A big mining lobby, represented by former Supreme Court chief justice Reynato Puno and former associate justice Vicente Mendoza, is asking the High Tribunal’s permission to intervene in two petitions challenging anew the constitutionality of the Mining Act of 1995.
In a motion filed on Wednesday, the Chamber of Mines of the Philippines (COMP) asked the High Tribunal dismiss the petitions filed by former representative Riza Hontiveros of Akbayan party-list in March 2008, which questions the constitutionality of Sections 80 and 81 Republic Act (RA) 7942.
Backed by Puno and Mendoza, COMP said in their submission that the High Tribunal has decided on the constitutionality of the Mining Act, citing the landmark La Bugal-B’laan vs. Ramos case in 2004, a decision penned by former chief justice Artemio Panganiban.
Since the La Bugal ruling, the longest in the history of the High Tribunal which took six years of deliberation, there has been no material change in the circumstances of the Philippine mining industry, COMP added.
“There is no compelling reason for the High Tribunal to abandon its previous ruling,” the chamber added in its motion.
Since 2004, COMP noted that about P173 billion in mining investment have been poured into the country, making the mineral sector a “significant contributor to national development.”
“Those investments include billions of pesos invested in the countryside—a crucial driver of inclusive growth—by COMP members for rural development projects, as all large-scale mining operations are located in remote or hard-to-reach areas of the country,” COMP said.
Potential adverse impact
The mining lobby stressed that an adverse ruling on the petitions will not only undermine mining investments, but will also lead to significant loss of investors’ confidence—not only in the mining industry but broadly across all industries.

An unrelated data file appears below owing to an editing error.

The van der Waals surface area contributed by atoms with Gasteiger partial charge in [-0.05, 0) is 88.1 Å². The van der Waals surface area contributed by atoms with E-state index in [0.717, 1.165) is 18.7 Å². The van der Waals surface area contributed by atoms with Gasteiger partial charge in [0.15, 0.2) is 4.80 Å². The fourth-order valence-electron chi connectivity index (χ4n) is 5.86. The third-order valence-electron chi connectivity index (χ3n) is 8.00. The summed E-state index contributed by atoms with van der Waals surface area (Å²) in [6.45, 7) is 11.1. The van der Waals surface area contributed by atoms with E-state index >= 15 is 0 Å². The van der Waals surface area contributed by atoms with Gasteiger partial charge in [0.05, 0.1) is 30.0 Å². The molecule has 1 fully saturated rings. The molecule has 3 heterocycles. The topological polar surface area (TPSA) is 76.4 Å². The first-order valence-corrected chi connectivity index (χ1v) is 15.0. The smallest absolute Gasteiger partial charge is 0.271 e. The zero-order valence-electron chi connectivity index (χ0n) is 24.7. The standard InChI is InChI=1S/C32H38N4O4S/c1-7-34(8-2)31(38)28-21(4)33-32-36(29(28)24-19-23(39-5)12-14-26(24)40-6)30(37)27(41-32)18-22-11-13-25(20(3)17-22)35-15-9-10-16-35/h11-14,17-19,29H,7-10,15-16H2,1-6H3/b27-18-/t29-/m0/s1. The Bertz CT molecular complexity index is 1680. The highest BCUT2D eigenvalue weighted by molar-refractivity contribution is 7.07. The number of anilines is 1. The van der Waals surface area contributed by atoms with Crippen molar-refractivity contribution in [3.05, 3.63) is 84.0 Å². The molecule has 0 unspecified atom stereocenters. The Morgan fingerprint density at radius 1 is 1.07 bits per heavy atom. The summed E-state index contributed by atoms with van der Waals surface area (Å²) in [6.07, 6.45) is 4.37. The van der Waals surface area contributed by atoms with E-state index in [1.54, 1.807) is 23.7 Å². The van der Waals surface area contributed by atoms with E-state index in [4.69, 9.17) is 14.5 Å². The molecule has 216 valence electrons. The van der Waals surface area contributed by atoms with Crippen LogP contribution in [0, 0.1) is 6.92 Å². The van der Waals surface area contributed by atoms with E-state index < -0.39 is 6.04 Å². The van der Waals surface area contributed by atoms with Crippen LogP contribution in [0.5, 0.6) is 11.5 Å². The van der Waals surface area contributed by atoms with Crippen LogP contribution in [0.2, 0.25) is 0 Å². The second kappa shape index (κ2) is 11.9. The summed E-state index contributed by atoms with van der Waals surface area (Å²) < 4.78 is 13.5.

They also warned that an adverse ruling may severely impact the country’s investment climate and its credibility.
“To have the Supreme Court revisit its ruling so soon after the [La Bugal] decision became final in 2005 will definitely shake investor confidence and destabilize a critically needed industry,” it added.
“It also challenges not only the stability of the decisions of the Supreme Court, but also the High Tribunal’s institutional integrity,” the chamber further said.
Among the respondents in the Hontiveros-led petitions were the secretary of the Department of Environment and Natural Resources (DENR), Sagittarius Mines Inc. (SMI), OceanaGold (Philippines) Inc., TVI Resources and Development Philippines Inc. (TVIRD), and Asiaticus Mining Corp. (Amcor). SMI, OceanaGold, TVIRD and Amcor are all members of COMP, an association of exploration, mining, mineral processing, quarrying, cement, oil and gas, and service industries, as well as professional groups.
According to the group, the two petitions filed by Hontiveros are issues to be decided by the executive and legislative branches of the government, and not the judiciary.
“An adverse ruling by the Supreme Court on the petitions will be seen as once again changing the rules in the middle of the game,” COMP said, stressing that a stable regulatory regime is a necessary foundation upon which to encourage business investment and the growth of industries.
Under RA 7942, COMP said that their members have established viable mining operations, and have existing agreements with the Philippine government that are expected to be honored.
“Our members’ investments under these agreements support job creation, inclusive growth and poverty alleviation, at the same time protect the environment and uphold human rights,” it said.